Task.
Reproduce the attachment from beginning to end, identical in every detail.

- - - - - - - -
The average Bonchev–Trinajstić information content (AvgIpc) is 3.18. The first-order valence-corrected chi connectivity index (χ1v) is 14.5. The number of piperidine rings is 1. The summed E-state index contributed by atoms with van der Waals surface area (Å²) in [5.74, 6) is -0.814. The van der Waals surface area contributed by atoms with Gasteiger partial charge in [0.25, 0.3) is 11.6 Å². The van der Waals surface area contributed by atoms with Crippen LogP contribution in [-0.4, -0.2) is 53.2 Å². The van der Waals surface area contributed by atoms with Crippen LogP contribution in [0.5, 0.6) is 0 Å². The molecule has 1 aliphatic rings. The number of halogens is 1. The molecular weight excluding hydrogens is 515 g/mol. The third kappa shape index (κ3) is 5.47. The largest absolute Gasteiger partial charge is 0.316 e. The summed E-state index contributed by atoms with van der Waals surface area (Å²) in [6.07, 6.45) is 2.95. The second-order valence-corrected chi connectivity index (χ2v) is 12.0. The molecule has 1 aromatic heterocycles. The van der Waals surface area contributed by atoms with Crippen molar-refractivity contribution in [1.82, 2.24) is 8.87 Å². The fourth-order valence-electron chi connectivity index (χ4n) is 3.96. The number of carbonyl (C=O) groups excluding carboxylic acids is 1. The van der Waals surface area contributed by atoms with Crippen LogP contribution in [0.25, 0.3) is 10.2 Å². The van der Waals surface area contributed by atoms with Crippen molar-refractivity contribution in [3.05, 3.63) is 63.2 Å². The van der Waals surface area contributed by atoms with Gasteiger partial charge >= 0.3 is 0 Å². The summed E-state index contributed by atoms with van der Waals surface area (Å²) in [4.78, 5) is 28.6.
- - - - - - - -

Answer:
The average Bonchev–Trinajstić information content (AvgIpc) is 3.18. The first-order valence-corrected chi connectivity index (χ1v) is 14.5. The number of piperidine rings is 1. The summed E-state index contributed by atoms with van der Waals surface area (Å²) in [5.74, 6) is -0.814. The van der Waals surface area contributed by atoms with Gasteiger partial charge in [0.25, 0.3) is 11.6 Å². The van der Waals surface area contributed by atoms with Crippen LogP contribution in [-0.4, -0.2) is 53.2 Å². The van der Waals surface area contributed by atoms with Crippen LogP contribution in [0.5, 0.6) is 0 Å². The molecule has 1 aliphatic rings. The number of halogens is 1. The molecular weight excluding hydrogens is 515 g/mol. The third kappa shape index (κ3) is 5.47. The largest absolute Gasteiger partial charge is 0.316 e. The summed E-state index contributed by atoms with van der Waals surface area (Å²) in [6.07, 6.45) is 2.95. The second-order valence-corrected chi connectivity index (χ2v) is 12.0. The molecule has 1 aromatic heterocycles. The van der Waals surface area contributed by atoms with Crippen molar-refractivity contribution in [1.82, 2.24) is 8.87 Å². The fourth-order valence-electron chi connectivity index (χ4n) is 3.96. The number of carbonyl (C=O) groups excluding carboxylic acids is 1. The van der Waals surface area contributed by atoms with Crippen LogP contribution in [0.25, 0.3) is 10.2 Å². The van der Waals surface area contributed by atoms with Crippen molar-refractivity contribution in [3.05, 3.63) is 63.2 Å². The van der Waals surface area contributed by atoms with Gasteiger partial charge >= 0.3 is 0 Å². The summed E-state index contributed by atoms with van der Waals surface area (Å²) in [4.78, 5) is 28.6.